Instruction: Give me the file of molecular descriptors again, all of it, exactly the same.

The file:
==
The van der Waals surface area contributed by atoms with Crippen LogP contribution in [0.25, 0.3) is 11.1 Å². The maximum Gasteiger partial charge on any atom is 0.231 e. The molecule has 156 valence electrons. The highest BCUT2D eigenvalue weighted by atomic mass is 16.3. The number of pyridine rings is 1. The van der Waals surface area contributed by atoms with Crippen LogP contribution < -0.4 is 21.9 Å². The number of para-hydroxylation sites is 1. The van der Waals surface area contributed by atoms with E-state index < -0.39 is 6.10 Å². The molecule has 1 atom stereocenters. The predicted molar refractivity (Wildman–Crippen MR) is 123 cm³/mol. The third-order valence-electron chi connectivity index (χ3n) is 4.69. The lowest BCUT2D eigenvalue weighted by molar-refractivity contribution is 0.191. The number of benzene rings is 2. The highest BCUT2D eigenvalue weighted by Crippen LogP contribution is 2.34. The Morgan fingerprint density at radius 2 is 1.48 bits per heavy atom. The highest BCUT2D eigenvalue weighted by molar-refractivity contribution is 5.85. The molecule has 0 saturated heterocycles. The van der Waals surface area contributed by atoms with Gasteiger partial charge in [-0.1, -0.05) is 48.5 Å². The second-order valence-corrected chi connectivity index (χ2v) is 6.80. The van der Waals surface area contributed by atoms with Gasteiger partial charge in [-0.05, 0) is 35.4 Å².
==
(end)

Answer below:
The van der Waals surface area contributed by atoms with Crippen LogP contribution in [0.25, 0.3) is 11.1 Å². The maximum Gasteiger partial charge on any atom is 0.231 e. The molecule has 156 valence electrons. The highest BCUT2D eigenvalue weighted by atomic mass is 16.3. The number of pyridine rings is 1. The van der Waals surface area contributed by atoms with Crippen LogP contribution < -0.4 is 21.9 Å². The number of para-hydroxylation sites is 1. The van der Waals surface area contributed by atoms with E-state index < -0.39 is 6.10 Å². The molecule has 1 atom stereocenters. The predicted molar refractivity (Wildman–Crippen MR) is 123 cm³/mol. The third-order valence-electron chi connectivity index (χ3n) is 4.69. The lowest BCUT2D eigenvalue weighted by molar-refractivity contribution is 0.191. The number of benzene rings is 2. The highest BCUT2D eigenvalue weighted by Crippen LogP contribution is 2.34. The Morgan fingerprint density at radius 2 is 1.48 bits per heavy atom. The highest BCUT2D eigenvalue weighted by molar-refractivity contribution is 5.85. The molecule has 0 saturated heterocycles. The van der Waals surface area contributed by atoms with Gasteiger partial charge in [-0.1, -0.05) is 48.5 Å². The second-order valence-corrected chi connectivity index (χ2v) is 6.80. The van der Waals surface area contributed by atoms with Gasteiger partial charge in [-0.05, 0) is 35.4 Å².